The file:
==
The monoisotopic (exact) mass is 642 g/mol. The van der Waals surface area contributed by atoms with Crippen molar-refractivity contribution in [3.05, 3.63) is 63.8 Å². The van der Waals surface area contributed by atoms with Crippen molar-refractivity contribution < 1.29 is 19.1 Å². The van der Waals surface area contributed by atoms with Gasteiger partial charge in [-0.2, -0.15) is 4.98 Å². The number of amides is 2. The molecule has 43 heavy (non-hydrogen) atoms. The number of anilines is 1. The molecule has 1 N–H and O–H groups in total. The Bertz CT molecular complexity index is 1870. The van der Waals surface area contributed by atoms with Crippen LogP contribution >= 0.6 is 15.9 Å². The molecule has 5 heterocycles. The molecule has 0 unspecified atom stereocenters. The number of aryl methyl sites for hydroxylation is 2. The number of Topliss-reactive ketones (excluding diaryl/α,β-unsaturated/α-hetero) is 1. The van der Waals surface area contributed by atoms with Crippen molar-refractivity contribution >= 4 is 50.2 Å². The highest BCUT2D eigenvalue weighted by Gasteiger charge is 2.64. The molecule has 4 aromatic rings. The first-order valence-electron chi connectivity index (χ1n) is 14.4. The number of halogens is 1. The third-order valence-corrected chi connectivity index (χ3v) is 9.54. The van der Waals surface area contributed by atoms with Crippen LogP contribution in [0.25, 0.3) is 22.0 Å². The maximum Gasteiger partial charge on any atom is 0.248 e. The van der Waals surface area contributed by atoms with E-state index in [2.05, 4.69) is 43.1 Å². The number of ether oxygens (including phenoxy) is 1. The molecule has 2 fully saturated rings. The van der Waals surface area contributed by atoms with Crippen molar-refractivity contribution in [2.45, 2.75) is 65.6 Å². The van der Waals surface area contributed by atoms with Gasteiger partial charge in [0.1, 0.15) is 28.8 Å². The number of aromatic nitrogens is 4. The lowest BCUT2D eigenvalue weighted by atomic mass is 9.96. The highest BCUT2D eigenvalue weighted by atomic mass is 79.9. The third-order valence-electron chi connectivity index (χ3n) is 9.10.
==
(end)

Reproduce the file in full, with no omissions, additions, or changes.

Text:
The monoisotopic (exact) mass is 642 g/mol. The van der Waals surface area contributed by atoms with Crippen molar-refractivity contribution in [3.05, 3.63) is 63.8 Å². The van der Waals surface area contributed by atoms with Crippen molar-refractivity contribution < 1.29 is 19.1 Å². The van der Waals surface area contributed by atoms with Gasteiger partial charge in [-0.2, -0.15) is 4.98 Å². The number of amides is 2. The molecule has 43 heavy (non-hydrogen) atoms. The number of anilines is 1. The molecule has 1 N–H and O–H groups in total. The Bertz CT molecular complexity index is 1870. The van der Waals surface area contributed by atoms with Crippen LogP contribution >= 0.6 is 15.9 Å². The molecule has 5 heterocycles. The molecule has 0 unspecified atom stereocenters. The number of aryl methyl sites for hydroxylation is 2. The number of Topliss-reactive ketones (excluding diaryl/α,β-unsaturated/α-hetero) is 1. The van der Waals surface area contributed by atoms with Crippen molar-refractivity contribution >= 4 is 50.2 Å². The highest BCUT2D eigenvalue weighted by Gasteiger charge is 2.64. The molecule has 4 aromatic rings. The first-order valence-electron chi connectivity index (χ1n) is 14.4. The number of halogens is 1. The third-order valence-corrected chi connectivity index (χ3v) is 9.54. The van der Waals surface area contributed by atoms with Crippen LogP contribution in [0.25, 0.3) is 22.0 Å². The maximum Gasteiger partial charge on any atom is 0.248 e. The van der Waals surface area contributed by atoms with E-state index in [2.05, 4.69) is 43.1 Å². The number of ether oxygens (including phenoxy) is 1. The molecule has 2 fully saturated rings. The van der Waals surface area contributed by atoms with Crippen molar-refractivity contribution in [2.45, 2.75) is 65.6 Å². The van der Waals surface area contributed by atoms with Gasteiger partial charge in [0.1, 0.15) is 28.8 Å². The number of aromatic nitrogens is 4. The lowest BCUT2D eigenvalue weighted by atomic mass is 9.96. The highest BCUT2D eigenvalue weighted by atomic mass is 79.9. The third-order valence-electron chi connectivity index (χ3n) is 9.10.